Column: This L.A. company has a ‘microbiome’ test for your cat’s teeth. Does it work?
A Los Angeles company called Basepaws feels very strongly about good dental hygiene for cats — and it wants cat owners to feel the same.
The company is rolling out a $70 “at-home, preventative dental test” that it says “analyzes more than 600 microbes in a cat’s mouth, looking for disease signatures before they become visible to the naked eye.”
This first-of-its-kind test follows Basepaws’ $129 home DNA test for your cat’s genealogy, which was introduced several years ago.
“Our pets can’t talk,” Anna Skaya, the company’s chief executive and founder, told me. “Genetic testing is one of the only things you can do to understand your pet better.”
She’s right — up to a point.
We have two rescue cats in our home, although one of them, as my Twitter friends know, thinks he’s a dog.
Pets can’t talk, true. But they certainly communicate with their human servants. Dogs are better at this than cats, in my opinion. They’re more expressive and, I’d argue, more emotional.
But cats also get their point across. When they’re feeling poorly, they frequently lose their appetite. They sulk around the house or disappear under the bed or into a closet.
In other words, they make it plain something’s wrong.
So the question to be asked about Basepaws’ at-home teeth test — which involves swabbing your cat’s mouth and sending in the swab for laboratory analysis — is whether you gain meaningful insights from all those microbes.
Skaya, needless to say, says yes.
“You probably don’t brush your cat’s teeth every day,” she said.
I don’t know a single cat owner who does, myself included. If that makes me a bad person, so be it.
“Genetic testing,” Skaya said, “is a door that will change the way you talk to your vet about your cat.”
OK, I get that. If you have test results for a mouthful of microbes, you will indeed be in a position to ask your vet what this or that data point means. As Skaya says, “This keeps you ahead of any problems.”
But that assumes the test actually produces worthwhile results.
I reached out to a number of specialists in veterinary dentistry. I shared with them Basepaws’ news release announcing the dental test kit.
Not one said they were convinced the product was worth the money.
Santiago Peralta, an associate professor of dentistry and oral surgery at Cornell University’s College of Veterinary Medicine, said Basepaws’ claims made “very little or no scientific or medical sense to me.”
“The information suggests that the people behind the product do not comprehend the clinical or mechanistic features of periodontal disease, or of the other dental disorders that frequently affect cats and other species,” he told me.
Jason Soukup, a clinical professor at the University of Wisconsin-Madison’s School of Veterinary Medicine, said Basepaws’ test “could be too heavily relied upon, very easily misinterpreted and lead to unsupported recommendations for care.”
“I do not think there is enough data” to support the company’s claims, said Stephanie Goldschmidt, an assistant professor of veterinary medicine at the University of Minnesota.
Basepaws’ Skaya countered that her company’s teeth test had been reviewed by veterinarians. It works as advertised, she said.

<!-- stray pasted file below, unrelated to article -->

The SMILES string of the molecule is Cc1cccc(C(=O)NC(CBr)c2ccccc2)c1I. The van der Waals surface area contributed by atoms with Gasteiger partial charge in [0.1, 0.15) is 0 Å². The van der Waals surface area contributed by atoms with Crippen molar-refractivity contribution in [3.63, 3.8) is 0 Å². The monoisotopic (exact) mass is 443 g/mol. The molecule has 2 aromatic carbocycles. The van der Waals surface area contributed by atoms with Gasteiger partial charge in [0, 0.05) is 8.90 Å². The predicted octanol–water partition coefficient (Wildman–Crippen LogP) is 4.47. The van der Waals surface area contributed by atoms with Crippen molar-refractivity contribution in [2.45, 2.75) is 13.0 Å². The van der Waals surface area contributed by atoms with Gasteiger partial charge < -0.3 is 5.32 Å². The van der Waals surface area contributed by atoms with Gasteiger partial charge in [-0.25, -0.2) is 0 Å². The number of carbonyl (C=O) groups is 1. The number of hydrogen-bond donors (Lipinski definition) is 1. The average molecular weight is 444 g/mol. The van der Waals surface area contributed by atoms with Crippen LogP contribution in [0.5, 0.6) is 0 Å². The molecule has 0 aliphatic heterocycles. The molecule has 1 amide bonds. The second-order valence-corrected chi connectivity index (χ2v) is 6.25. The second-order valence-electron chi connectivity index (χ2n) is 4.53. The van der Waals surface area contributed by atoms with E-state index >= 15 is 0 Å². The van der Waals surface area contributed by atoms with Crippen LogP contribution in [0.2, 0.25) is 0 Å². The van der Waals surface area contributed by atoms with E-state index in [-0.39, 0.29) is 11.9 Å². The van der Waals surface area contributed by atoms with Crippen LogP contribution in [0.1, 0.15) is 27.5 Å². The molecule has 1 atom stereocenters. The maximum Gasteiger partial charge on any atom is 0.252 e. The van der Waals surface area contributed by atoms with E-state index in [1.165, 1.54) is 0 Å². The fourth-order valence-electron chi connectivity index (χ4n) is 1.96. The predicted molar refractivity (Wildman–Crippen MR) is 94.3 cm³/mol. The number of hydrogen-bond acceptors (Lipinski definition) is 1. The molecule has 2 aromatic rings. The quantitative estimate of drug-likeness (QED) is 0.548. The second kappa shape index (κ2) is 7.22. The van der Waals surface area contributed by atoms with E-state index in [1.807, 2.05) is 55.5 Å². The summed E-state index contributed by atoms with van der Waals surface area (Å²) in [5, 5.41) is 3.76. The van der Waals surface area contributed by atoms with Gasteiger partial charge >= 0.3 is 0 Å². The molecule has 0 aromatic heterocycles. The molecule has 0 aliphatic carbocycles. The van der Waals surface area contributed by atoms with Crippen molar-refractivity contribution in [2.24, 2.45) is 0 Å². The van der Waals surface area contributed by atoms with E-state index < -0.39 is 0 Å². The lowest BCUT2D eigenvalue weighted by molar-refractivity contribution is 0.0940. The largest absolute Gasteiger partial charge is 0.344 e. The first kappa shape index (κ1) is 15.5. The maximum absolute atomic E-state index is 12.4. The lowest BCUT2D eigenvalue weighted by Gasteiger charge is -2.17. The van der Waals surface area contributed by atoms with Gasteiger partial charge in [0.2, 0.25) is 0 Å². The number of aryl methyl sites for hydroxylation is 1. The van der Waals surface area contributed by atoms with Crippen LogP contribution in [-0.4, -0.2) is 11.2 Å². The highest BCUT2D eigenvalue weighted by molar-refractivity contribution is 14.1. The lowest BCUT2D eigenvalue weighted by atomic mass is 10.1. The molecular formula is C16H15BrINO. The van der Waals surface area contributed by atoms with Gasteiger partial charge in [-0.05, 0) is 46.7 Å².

Skaya shared with me a paper submitted to the Journal of Veterinary Dentistry that hadn’t yet been peer reviewed.
“The field of oral microbiome research in companion animals has received little focus and it is still in its infancy,” the paper’s authors acknowledge.
They admit they’re working with limited data. Even so, they conclude that the Basepaws test “has the potential to facilitate diagnosis of early stage dental diseases.”
That’s not exactly a ringing endorsement. But it does at least raise the possibility there’s scientific merit to the swab-and-see approach to feline dental care.
Nevertheless, a 2018 study in the journal Genetics in Medicine found that as much as 40% of findings in home DNA tests for humans indicating a risk of disease turned out to be false positives — which is to say, they were wrong.
Also, be super careful when sticking your hands anywhere near a cat’s mouth. I spent a week in the hospital after a cat bit me, resulting in nearly $55,000 in medical bills. Kitty microbes, it turns out, can be toxic. And expensive.
Yet I bravely tried the Basepaws teeth test on Jupiter, one of our cats, who was amenable to having the inside of his cheek swabbed only because I caught him during a power nap. I’ll post the results on Twitter in a few weeks.
As for Basepaws’ home DNA test for delving into your cat’s genealogical history, take all such findings with a grain of salt.
I’ve done DNA tests (not from Basepaws) on myself and my dog. Apparently I’m 11.3% Scandinavian, 7.8% Spanish or Portuguese, and 3.1% Italian — all of which was news to my parents, who are aware of no such ancestry.
My rescue dog Teddy’s genetic cup is supposedly brimming with Saint Bernard DNA. Maybe if you squint, but I’m not so sure.
Sheldon Krimsky, a professor in the Department of Urban and Environmental Policy and Planning at Tufts University and author of a number of books on genetics, told me it was best to think of ancestry tests “more as a recreational activity.”
That is, they may be more fun than fact. Like your horoscope in the newspaper.
Also, and I’m not sure why exactly, I find it more interesting to look under the hood of a dog’s DNA than a cat’s. A dog, like a person, can be the sum of many parts. A cat is a cat. And I mean that in the nicest possible way.
In any case, I think Skaya is probably right when she says “at-home products are a big part of the future of pet healthcare.”
I’m just not sure we’re there yet.